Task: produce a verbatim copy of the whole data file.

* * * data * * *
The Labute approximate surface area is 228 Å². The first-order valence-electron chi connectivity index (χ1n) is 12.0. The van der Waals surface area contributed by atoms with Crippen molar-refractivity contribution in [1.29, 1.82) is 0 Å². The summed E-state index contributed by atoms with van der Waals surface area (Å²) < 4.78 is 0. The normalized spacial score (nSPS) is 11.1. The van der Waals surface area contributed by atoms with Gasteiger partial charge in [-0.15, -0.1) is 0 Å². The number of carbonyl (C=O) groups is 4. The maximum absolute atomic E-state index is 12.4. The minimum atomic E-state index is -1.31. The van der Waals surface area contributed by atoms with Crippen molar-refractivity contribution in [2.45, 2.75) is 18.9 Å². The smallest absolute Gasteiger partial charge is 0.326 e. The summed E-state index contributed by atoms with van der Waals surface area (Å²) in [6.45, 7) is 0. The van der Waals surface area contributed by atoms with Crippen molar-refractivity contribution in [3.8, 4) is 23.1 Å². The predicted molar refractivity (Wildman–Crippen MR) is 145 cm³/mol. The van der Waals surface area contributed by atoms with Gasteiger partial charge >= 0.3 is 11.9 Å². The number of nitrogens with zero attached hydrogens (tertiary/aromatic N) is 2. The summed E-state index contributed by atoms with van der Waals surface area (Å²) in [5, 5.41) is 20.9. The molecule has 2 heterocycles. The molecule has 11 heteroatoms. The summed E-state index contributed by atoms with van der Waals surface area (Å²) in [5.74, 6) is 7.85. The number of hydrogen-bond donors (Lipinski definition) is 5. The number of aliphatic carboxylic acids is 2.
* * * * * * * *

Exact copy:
The Labute approximate surface area is 228 Å². The first-order valence-electron chi connectivity index (χ1n) is 12.0. The van der Waals surface area contributed by atoms with Crippen molar-refractivity contribution in [1.29, 1.82) is 0 Å². The summed E-state index contributed by atoms with van der Waals surface area (Å²) < 4.78 is 0. The normalized spacial score (nSPS) is 11.1. The van der Waals surface area contributed by atoms with Gasteiger partial charge in [-0.15, -0.1) is 0 Å². The number of carbonyl (C=O) groups is 4. The maximum absolute atomic E-state index is 12.4. The minimum atomic E-state index is -1.31. The van der Waals surface area contributed by atoms with Crippen molar-refractivity contribution in [2.45, 2.75) is 18.9 Å². The smallest absolute Gasteiger partial charge is 0.326 e. The summed E-state index contributed by atoms with van der Waals surface area (Å²) in [6.45, 7) is 0. The van der Waals surface area contributed by atoms with Crippen molar-refractivity contribution in [3.8, 4) is 23.1 Å². The predicted molar refractivity (Wildman–Crippen MR) is 145 cm³/mol. The van der Waals surface area contributed by atoms with Gasteiger partial charge >= 0.3 is 11.9 Å². The number of nitrogens with zero attached hydrogens (tertiary/aromatic N) is 2. The summed E-state index contributed by atoms with van der Waals surface area (Å²) in [5, 5.41) is 20.9. The molecule has 2 heterocycles. The molecule has 11 heteroatoms. The summed E-state index contributed by atoms with van der Waals surface area (Å²) in [5.74, 6) is 7.85. The number of hydrogen-bond donors (Lipinski definition) is 5. The number of aliphatic carboxylic acids is 2.